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Naming Your Startup? Don't Stress About the Domain Name

Many entrepreneurs worry about their company's web address when choosing its name. That's a mistake, say a couple of startup veterans.

Aaron Patzer built his company into a $170 million business in just two years. How did he do it? In part, he has credited the company’s short and memorable domain name,

"Trust is a complex thing. There are some people you will never convince, and who to this day won’t buy anything online. A few things really help. One is the domain name. is quality, it’s a place where money is made, it’s short and spelled unambiguously. It’s a very good brand name for what we’re doing.  We spent three months, hundreds of hours, and more money than I care to comment on for that domain - but it was worth it," he explained in an interview.

"Offhand, who do you trust more: or (I made that name up, but it shocks me how little most Web 2.0 companies pay attention to their name - they misspell, have long/cheap domain names, and lose trust because of it)," he added.

Patzer is not alone with his fixation on a high quality domain name. Many entrepreneurs when they’re deciding what to name their new business, put a lot of weight on what domain name they can acquire. But their isn’t unanimous agreement in the startup community about the importance of the right web address. Check out this tweet from serial entrepreneur and investor Chris Dixon:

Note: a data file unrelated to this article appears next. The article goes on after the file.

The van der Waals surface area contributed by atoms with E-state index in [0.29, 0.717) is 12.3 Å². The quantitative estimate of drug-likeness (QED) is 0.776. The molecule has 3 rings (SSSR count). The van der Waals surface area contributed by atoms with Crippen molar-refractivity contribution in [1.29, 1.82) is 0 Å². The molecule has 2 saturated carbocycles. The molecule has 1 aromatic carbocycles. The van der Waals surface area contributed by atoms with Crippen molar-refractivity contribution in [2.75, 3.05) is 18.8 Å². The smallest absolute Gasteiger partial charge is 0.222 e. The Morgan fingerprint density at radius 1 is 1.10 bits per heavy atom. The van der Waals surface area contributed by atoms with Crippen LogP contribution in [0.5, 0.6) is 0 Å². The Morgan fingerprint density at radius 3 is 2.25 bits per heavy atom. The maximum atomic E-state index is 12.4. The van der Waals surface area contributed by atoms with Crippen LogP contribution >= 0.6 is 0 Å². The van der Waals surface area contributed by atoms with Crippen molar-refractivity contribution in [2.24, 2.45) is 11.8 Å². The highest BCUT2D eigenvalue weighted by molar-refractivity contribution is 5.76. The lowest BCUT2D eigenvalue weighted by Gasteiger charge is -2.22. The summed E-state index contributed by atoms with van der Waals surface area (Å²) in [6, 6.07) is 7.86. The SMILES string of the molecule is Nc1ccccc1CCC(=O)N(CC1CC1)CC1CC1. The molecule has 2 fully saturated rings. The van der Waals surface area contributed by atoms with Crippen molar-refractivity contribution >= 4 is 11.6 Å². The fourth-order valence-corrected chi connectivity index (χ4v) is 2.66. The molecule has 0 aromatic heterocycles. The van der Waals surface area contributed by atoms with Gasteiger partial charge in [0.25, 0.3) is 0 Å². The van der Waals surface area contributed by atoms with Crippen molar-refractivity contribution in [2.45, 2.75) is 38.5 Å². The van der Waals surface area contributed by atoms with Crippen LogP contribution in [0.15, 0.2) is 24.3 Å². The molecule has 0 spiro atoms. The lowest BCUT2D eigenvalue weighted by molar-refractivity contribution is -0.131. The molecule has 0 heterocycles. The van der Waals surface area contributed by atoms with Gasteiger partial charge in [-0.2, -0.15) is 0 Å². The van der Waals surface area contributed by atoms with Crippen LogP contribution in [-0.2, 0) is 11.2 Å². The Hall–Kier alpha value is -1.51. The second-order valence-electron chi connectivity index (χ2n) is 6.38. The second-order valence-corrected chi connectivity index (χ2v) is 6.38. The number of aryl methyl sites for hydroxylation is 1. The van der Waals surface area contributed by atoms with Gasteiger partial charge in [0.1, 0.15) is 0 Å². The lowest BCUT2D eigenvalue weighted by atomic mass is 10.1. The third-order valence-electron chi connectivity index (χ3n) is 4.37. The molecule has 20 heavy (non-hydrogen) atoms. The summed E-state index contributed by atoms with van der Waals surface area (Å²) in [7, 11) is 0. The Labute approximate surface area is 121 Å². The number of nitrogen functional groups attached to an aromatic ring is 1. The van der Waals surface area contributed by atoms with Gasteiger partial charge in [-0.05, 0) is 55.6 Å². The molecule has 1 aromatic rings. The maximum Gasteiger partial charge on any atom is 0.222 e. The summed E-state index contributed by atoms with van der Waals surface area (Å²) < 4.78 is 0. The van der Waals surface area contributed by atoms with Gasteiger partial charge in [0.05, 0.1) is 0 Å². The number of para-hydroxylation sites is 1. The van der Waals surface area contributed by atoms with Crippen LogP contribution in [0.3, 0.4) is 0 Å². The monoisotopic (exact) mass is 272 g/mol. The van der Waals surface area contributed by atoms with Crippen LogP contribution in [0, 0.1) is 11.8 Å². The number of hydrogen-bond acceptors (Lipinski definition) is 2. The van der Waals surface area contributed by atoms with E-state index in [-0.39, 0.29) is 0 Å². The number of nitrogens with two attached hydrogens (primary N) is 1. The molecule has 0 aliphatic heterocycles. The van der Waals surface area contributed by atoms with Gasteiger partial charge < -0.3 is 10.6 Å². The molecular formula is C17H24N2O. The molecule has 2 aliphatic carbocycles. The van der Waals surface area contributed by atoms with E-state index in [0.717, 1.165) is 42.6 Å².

The tweet was highlighted in a post offering advice on naming your startup on the Buffer Blog recently. In it, founder Joel Gascoigne agrees with Dixon and suggests you "take a look at all these successful startups which either had a temporary domain name, or which still have a different domain name to their name," before offering this list:

  • Square was

  • DropBox was

  • Facebook was

  • Instagram was

  • Twitter was

  • Foursquare was

  • Basecamp is

  • Pocket is

  • Bitly was/is

  • Delicious was

  • Freckle is

His conclusion: "Pick a great name, then add something to get a domain name. It really doesn’t matter all that much."

Do you agree?

IMAGE: Getty
Last updated: Jan 21, 2014


Jessica Stillman is a freelance writer based in London with interests in unconventional career paths, generational differences, and the future of work. She has blogged for CBS MoneyWatch, GigaOM, and Brazen Careerist.

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